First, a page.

I was reading this blog post interview with Paul Greenberg over on Hubspot's blog about defining customer engagement and one of his examples stuck out to me. The essence of it was "don't make decisions for your buyers." Instead, let them choose.
Regardless of how much research you've done, the number of personas you've created, you can only know so much. Each buyer is an individual, a human. While your content marketing programs lay down the bread crumbs they can choose to follow, it's what happens next that's critical.
Paul Greenberg defines customer engagement as:
“the ongoing interactions between company and customer, offered by the company, chosen by the customer”
The point is choice.
While marketers plan out their content strategies and map content to buying stages - which they must do - they need to also realize that these are starting points...that flexibility and agile response are the keys to becoming truly relevant.
One of the biggest complaints I hear from marketers today is that content isn't necessarily resulting in prospects choosing to "do" something. Most of the time it's because the choice of what to do next isn't obvious, or if it is, it's not relevant given how they interpreted what they just viewed based on where they are in the buying process.
So your audience either clicks around trying to find something that extends the dialogue they embarked upon, or they move on.
The problem I see is is caused by the way marketers have decided to align content to buying stages. Rather than introducing flexibility that more than one choice could exist, we've ended up trying to dictate what's next by offering content that we think is a logical and linear progression.
Marketers remain under the illusion that they control the informational exchange.
This is a big misconception. In an informational environment now driven by choice, why do we think limiting choice is the way to go?
I get that marketers have budgets and that developing content has its limits, but we need to make decisions about how we'll offer our audience options. We also need to pay careful attention to what their choices in relation to those options can tell us.
There are a variety of ways in which choice can manifest. Here are a few examples.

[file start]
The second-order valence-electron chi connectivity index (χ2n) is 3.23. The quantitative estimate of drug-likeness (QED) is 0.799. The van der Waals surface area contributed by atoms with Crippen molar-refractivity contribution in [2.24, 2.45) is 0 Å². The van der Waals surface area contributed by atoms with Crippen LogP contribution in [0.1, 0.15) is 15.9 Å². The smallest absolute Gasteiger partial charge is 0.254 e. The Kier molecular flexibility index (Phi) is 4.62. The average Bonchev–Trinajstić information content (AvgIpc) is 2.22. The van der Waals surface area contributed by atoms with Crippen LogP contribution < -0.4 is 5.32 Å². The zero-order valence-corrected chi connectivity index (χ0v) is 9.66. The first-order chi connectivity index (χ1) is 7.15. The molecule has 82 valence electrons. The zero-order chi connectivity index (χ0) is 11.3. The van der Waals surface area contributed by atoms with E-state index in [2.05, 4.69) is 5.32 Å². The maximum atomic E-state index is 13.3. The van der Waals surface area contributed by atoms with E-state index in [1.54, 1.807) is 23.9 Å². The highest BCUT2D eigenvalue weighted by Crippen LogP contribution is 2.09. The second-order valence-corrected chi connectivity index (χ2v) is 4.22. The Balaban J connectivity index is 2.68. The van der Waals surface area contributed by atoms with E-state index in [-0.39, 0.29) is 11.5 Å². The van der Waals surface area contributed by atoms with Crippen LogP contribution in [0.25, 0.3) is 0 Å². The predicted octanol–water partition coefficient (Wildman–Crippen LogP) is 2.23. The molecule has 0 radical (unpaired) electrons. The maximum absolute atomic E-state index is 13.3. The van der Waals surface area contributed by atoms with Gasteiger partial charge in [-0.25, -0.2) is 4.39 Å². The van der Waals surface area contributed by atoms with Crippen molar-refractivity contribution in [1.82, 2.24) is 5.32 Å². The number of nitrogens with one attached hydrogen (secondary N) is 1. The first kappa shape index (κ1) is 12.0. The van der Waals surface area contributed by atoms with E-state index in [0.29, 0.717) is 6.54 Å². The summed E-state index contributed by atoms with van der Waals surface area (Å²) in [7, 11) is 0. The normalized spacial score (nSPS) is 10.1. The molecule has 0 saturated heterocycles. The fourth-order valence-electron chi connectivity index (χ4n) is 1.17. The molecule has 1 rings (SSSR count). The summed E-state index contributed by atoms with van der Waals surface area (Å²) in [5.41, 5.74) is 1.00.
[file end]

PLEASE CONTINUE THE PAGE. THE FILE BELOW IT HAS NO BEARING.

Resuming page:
- Prospect engages with an article about a topic
- The "see also" options include a video, a link to register for a webinar, and an infographic
Offering choices based on format can help you discern which type of content the prospect prefers and how much more time and attention the person is willing to invest, should all three be versions of the next topic on your list. Sometimes it's the format that matters.
If this prospect only looks at infographics, then how serious are they about learning what they need to know to buy? Most infographics are lightweight data presentations that lack context and depth.
However, if this prospect registers for the webinar and attends, the behavior can tell you something quite different.
- Prospect engages with a blog post
- The hyperlinks in the blog post offer three different perspectives related to the topic in the post - all the links are to articles displayed on web pages, removing format as a factor in selection
In this case, the topic they select to click on can provide insights to the person's view on the topic and what the situation they are facing may look like (if you've written content based on depth of persona knowledge)
If they click on more than one, this could indicate they have a higher urgency for learning more about how to solve the problem or meet the objective that's the focus.
Choice is Also Insight for Marketers
It may seem like allowing buyers to "choose their own adventures" is a lot of work, but what you can learn by analyzing their choices can become input to improve the way your content addresses the buying process across stages. Offering more options can also result in speeding up the learning process, hence the decision cycle.
If marketers want to build higher engagement with buyers, letting them lead the way through how they use your content can transform your marketing performance.
It's definitely worth thinking about.